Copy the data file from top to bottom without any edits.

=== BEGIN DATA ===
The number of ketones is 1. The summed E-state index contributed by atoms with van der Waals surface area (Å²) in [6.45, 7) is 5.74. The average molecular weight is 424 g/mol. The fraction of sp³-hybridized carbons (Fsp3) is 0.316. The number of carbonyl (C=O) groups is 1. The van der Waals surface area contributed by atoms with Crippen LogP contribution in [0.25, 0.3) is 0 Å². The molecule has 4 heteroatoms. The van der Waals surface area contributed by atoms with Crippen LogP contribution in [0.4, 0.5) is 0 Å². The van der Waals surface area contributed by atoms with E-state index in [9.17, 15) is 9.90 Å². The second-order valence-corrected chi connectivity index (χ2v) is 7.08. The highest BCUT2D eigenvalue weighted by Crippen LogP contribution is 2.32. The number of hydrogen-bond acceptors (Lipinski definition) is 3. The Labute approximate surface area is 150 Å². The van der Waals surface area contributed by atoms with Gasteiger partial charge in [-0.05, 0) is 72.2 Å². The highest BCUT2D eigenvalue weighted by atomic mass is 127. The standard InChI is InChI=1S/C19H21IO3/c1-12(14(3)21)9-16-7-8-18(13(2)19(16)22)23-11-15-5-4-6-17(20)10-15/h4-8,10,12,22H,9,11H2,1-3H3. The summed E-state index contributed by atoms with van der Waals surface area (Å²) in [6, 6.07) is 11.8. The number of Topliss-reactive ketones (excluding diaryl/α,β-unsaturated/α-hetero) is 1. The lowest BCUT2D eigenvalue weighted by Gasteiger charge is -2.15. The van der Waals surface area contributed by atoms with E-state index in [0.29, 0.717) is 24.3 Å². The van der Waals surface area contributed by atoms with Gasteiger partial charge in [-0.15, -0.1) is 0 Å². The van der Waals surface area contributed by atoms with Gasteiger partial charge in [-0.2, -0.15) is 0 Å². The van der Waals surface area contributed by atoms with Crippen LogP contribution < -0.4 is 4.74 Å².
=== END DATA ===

The number of ketones is 1. The summed E-state index contributed by atoms with van der Waals surface area (Å²) in [6.45, 7) is 5.74. The average molecular weight is 424 g/mol. The fraction of sp³-hybridized carbons (Fsp3) is 0.316. The number of carbonyl (C=O) groups is 1. The van der Waals surface area contributed by atoms with Crippen LogP contribution in [0.25, 0.3) is 0 Å². The molecule has 4 heteroatoms. The van der Waals surface area contributed by atoms with Crippen LogP contribution in [0.4, 0.5) is 0 Å². The van der Waals surface area contributed by atoms with E-state index in [9.17, 15) is 9.90 Å². The second-order valence-corrected chi connectivity index (χ2v) is 7.08. The highest BCUT2D eigenvalue weighted by Crippen LogP contribution is 2.32. The number of hydrogen-bond acceptors (Lipinski definition) is 3. The Labute approximate surface area is 150 Å². The van der Waals surface area contributed by atoms with Gasteiger partial charge in [-0.05, 0) is 72.2 Å². The highest BCUT2D eigenvalue weighted by atomic mass is 127. The standard InChI is InChI=1S/C19H21IO3/c1-12(14(3)21)9-16-7-8-18(13(2)19(16)22)23-11-15-5-4-6-17(20)10-15/h4-8,10,12,22H,9,11H2,1-3H3. The summed E-state index contributed by atoms with van der Waals surface area (Å²) in [6, 6.07) is 11.8. The number of Topliss-reactive ketones (excluding diaryl/α,β-unsaturated/α-hetero) is 1. The lowest BCUT2D eigenvalue weighted by Gasteiger charge is -2.15. The van der Waals surface area contributed by atoms with E-state index in [0.29, 0.717) is 24.3 Å². The van der Waals surface area contributed by atoms with Gasteiger partial charge in [-0.15, -0.1) is 0 Å². The van der Waals surface area contributed by atoms with Gasteiger partial charge in [-0.2, -0.15) is 0 Å². The van der Waals surface area contributed by atoms with Crippen LogP contribution < -0.4 is 4.74 Å².